Total broiler production was adjusted down slightly in both 2021 and 2022, with one percent growth expected in 2022. Broiler exports were adjusted up in the third quarter on strong August shipments. Broiler prices were adjusted up on recent data, according to USDA’s October Livestock, Dairy, and Poultry Outlook report.

August broiler production totaled 3.898 billion pounds. Both slaughter numbers and average live weights were higher than August of last year, although the slaughter increase reflected an additional slaughter day in 2021. Based on strong August production, the third-quarter production forecast was adjusted up by 50 million pounds to 11.5 billion pounds. However, as weekly chick placements remain below last year’s levels, forecast fourth-quarter production was decreased to 11.1 billion pounds. These adjustments bring the 2021 annual forecast to 44.724 billion pounds, a fractional increase from 2020. The 2022 forecast was adjusted down slightly to 45.24 billion pounds, representing one percent growth over 2021.

August broiler exports totaled 650.4 million pounds, an increase of six percent over last August and more than 50 million pounds more than exported in the previous month. The increase was accounted for by strong shipments to Mexico and several extremely variable markets, including Cuba and Angola. Combined, these two countries accounted for 8.5 percent of U.S. broiler exports in 2020. In January through August 2021, they have accounted for a 12.7 percent share of broiler exports. Forecast third-quarter exports were adjusted up to 1.84 billion pounds on strong August shipments. The export forecast for the fourth quarter is unchanged, as is the forecast for 2022. The annual broiler import forecasts were adjusted up to 150 million pounds in 2021 and 145 million pounds in 2022.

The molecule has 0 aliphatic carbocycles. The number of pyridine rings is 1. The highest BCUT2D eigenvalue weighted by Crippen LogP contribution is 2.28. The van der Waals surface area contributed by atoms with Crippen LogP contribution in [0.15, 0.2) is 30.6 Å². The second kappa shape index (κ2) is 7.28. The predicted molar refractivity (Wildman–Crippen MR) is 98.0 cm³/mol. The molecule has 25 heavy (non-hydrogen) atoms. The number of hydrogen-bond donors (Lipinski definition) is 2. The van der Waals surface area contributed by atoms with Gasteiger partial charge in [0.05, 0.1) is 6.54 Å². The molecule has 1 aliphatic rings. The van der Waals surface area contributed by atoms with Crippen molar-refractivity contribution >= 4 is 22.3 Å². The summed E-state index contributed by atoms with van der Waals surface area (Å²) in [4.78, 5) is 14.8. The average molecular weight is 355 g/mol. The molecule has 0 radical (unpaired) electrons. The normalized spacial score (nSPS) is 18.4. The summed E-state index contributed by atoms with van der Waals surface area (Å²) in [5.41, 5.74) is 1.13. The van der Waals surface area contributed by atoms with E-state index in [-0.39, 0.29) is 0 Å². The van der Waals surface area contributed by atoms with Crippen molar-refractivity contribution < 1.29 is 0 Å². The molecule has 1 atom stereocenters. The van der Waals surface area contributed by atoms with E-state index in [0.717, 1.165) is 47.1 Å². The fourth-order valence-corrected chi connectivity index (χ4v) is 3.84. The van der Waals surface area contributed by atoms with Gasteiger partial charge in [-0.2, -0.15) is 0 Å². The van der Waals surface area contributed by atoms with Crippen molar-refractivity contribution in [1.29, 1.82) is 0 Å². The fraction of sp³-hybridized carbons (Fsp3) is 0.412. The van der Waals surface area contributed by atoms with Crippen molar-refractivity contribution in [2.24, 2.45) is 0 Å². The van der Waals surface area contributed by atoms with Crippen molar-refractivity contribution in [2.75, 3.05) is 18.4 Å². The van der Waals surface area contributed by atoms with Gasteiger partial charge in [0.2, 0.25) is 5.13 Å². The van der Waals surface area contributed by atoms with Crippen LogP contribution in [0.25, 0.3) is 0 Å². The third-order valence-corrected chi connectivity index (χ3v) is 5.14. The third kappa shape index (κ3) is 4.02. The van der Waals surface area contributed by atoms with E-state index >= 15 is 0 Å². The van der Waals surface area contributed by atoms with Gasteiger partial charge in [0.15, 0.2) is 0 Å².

September national composite whole broiler prices averaged 105.75 cents per pound, bringing the third-quarter average price to 105.4 cents per pound. Weekly prices have held steady at close to 105 cents per pound since mid-May, bypassing the seasonally typical decline in prices through the second and third quarters. The fourth-quarter broiler price forecast was adjusted up to 100 cents per pound on continued firm demand and slower growth in production. This would make the 2021 annual average price 98 cents per pound. Price forecasts for 2022 were also adjusted up, making the annual average price forecast 98 cents per pound.

Wholesale prices for many chicken cuts remain elevated. However, boneless skinless cuts are even higher, as they require additional labor to process. When more thighs and breasts with skins and bones are available relative to those without, the spread between the prices increases. The spread between wholesale prices for thighs and boneless skinless thighs began to climb in April of this year, and by July it was nearly triple the 3-year average. For chicken breasts, the spread between the line-run price and the boneless/skinless price jumped to 55 cents in May of 2020 when poultry plants were facing major disruptions due to the pandemic. The spread fell through much of 2020, but climbed again in 2021; in September it is about six times the average spread in 2020.